No book could have the advantage of being edited with notes, however necessary to its elucidation, should the proprietor perversely oppose it. For the general good of the world, therefore, whatever valuable work has once been created by an authour, and issued out by him, should be understood as no longer in his power, but as belonging to the publick; at the same time the authour is entitled to an adequate reward. This he should have by an exclusive right to his work for a considerable number of years.'
He attacked Lord Monboddo's strange speculation on the primitive state of human nature; observing, 'Sir, it is all conjecture about a thing useless, even were it known to be true. Knowledge of all kinds is good. Conjecture, as to things useful, is good; but conjecture as to what it would be useless to know, such as whether men went upon all four, is very idle.'
On Monday, May 9, as I was to set out on my return to Scotland next morning, I was desirous to see as much of Dr. Johnson as I could. But I first called on Goldsmith to take leave of him. The jealousy and envy which, though possessed of many most amiable qualities, he frankly avowed, broke out violently at this interview. Upon another occasion, when Goldsmith confessed himself to be of an envious disposition, I contended with Johnson that we ought not to be angry with him, he was so candid in owning it. 'Nay, Sir, (said Johnson,) we must be angry that a man has such a superabundance of an odious quality, that he cannot keep it within his own breast, but it boils over.' In my opinion, however, Goldsmith had not more of it than other people have, but only talked of it freely.
He now seemed very angry that Johnson was going to be a traveller; said 'he would be a dead weight for me to carry, and that I should never be able to lug him along through the Highlands and Hebrides.' Nor would he patiently allow me to enlarge upon Johnson's wonderful abilities; but exclaimed, 'Is he like Burke, who winds into a subject like a serpent?' 'But, (said I,) Johnson is the Hercules who strangled serpents in his cradle.'
I dined with Dr. Johnson at General Paoli's. He was obliged, by indisposition, to leave the company early; he appointed me, however, to meet him in the evening at Mr. (now Sir Robert) Chambers's in the Temple, where he accordingly came, though he continued to be very ill. Chambers, as is common on such occasions, prescribed various remedies to him. JOHNSON. (fretted by pain,) 'Pr'ythee don't tease me. Stay till I am well, and then you shall tell me how to cure myself.' He grew better, and talked with a noble enthusiasm of keeping up the representation of respectable families. His zeal on this subject was a circumstance in his character exceedingly remarkable, when it is considered that he himself had no pretensions to blood. I heard him once say, 'I have great merit in being zealous for subordination and the honours of birth; for I can hardly tell who was my grandfather.' He maintained the dignity and propriety of male succession, in opposition to the opinion of one of our friends, who had that day employed Mr. Chambers to draw his will, devising his estate to his three sisters, in preference to a remote heir male. Johnson called them 'three dowdies,' and said, with as high a spirit as the boldest Baron in the most perfect days of the feudal system, 'An ancient estate should always go to males. It is mighty foolish to let a stranger have it because he marries your daughter, and takes your name. As for an estate newly acquired by trade, you may give it, if you will, to the dog Towser, and let him keep his own name.'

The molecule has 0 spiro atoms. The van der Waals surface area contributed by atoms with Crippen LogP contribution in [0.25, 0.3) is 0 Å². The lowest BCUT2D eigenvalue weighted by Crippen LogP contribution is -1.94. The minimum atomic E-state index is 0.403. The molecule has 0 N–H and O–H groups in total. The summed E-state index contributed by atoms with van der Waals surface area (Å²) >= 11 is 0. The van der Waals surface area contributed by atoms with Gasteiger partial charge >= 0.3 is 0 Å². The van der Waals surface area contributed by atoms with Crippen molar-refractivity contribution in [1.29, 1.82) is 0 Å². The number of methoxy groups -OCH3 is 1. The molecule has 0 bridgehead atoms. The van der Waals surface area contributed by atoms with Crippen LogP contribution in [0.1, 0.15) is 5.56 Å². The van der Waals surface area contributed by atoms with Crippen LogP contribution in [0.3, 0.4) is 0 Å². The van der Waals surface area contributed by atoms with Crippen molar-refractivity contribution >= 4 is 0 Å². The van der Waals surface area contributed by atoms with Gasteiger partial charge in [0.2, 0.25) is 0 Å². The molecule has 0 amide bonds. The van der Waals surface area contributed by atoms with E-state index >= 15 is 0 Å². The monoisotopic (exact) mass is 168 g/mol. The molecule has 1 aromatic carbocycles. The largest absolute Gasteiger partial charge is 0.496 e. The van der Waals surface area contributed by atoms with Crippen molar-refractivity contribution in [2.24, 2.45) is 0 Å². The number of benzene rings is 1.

I have known him at times exceedingly diverted at what seemed to others a very small sport. He now laughed immoderately, without any reason that we could perceive, at our friend's making his will; called him the testator, and added, 'I dare say, he thinks he has done a mighty thing. He won't stay till he gets home to his seat in the country, to produce this wonderful deed: he'll call up the landlord of the first inn on the road; and, after a suitable preface upon mortality and the uncertainty of life, will tell him that he should not delay making his will; and here, Sir, will he say, is my will, which I have just made, with the assistance of one of the ablest lawyers in the kingdom; and he will read it to him (laughing all the time). He believes he has made this will; but he did not make it: you, Chambers, made it for him. I trust you have had more conscience than to make him say, "being of sound understanding;" ha, ha, ha! I hope he has left me a legacy. I'd have his will turned into verse, like a ballad.'
In this playful manner did he run on, exulting in his own pleasantry, which certainly was not such as might be expected from the authour of The Rambler, but which is here preserved, that my readers may be acquainted even with the slightest occasional characteristicks of so eminent a man.
Mr. Chambers did not by any means relish this jocularity upon a matter of which pars magna fuit, and seemed impatient till he got rid of us.